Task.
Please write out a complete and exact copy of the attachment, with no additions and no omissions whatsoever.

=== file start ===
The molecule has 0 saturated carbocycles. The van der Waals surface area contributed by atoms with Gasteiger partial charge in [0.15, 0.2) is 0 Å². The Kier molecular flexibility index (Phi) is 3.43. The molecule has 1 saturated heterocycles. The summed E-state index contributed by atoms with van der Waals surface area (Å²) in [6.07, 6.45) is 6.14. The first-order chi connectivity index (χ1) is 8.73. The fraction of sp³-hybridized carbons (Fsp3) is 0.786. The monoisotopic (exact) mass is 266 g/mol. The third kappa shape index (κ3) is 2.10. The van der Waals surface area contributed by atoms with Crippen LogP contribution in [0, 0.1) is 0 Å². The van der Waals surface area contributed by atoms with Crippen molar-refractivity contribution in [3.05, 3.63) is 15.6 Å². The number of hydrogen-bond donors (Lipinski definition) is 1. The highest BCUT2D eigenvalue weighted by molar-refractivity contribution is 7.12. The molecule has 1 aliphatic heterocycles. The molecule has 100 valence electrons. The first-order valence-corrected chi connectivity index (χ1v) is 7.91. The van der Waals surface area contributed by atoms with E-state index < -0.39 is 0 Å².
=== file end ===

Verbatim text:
The molecule has 0 saturated carbocycles. The van der Waals surface area contributed by atoms with Gasteiger partial charge in [0.15, 0.2) is 0 Å². The Kier molecular flexibility index (Phi) is 3.43. The molecule has 1 saturated heterocycles. The summed E-state index contributed by atoms with van der Waals surface area (Å²) in [6.07, 6.45) is 6.14. The first-order chi connectivity index (χ1) is 8.73. The fraction of sp³-hybridized carbons (Fsp3) is 0.786. The monoisotopic (exact) mass is 266 g/mol. The third kappa shape index (κ3) is 2.10. The van der Waals surface area contributed by atoms with Crippen LogP contribution in [0, 0.1) is 0 Å². The van der Waals surface area contributed by atoms with Crippen molar-refractivity contribution in [3.05, 3.63) is 15.6 Å². The number of hydrogen-bond donors (Lipinski definition) is 1. The highest BCUT2D eigenvalue weighted by molar-refractivity contribution is 7.12. The molecule has 1 aliphatic heterocycles. The molecule has 100 valence electrons. The first-order valence-corrected chi connectivity index (χ1v) is 7.91. The van der Waals surface area contributed by atoms with E-state index < -0.39 is 0 Å².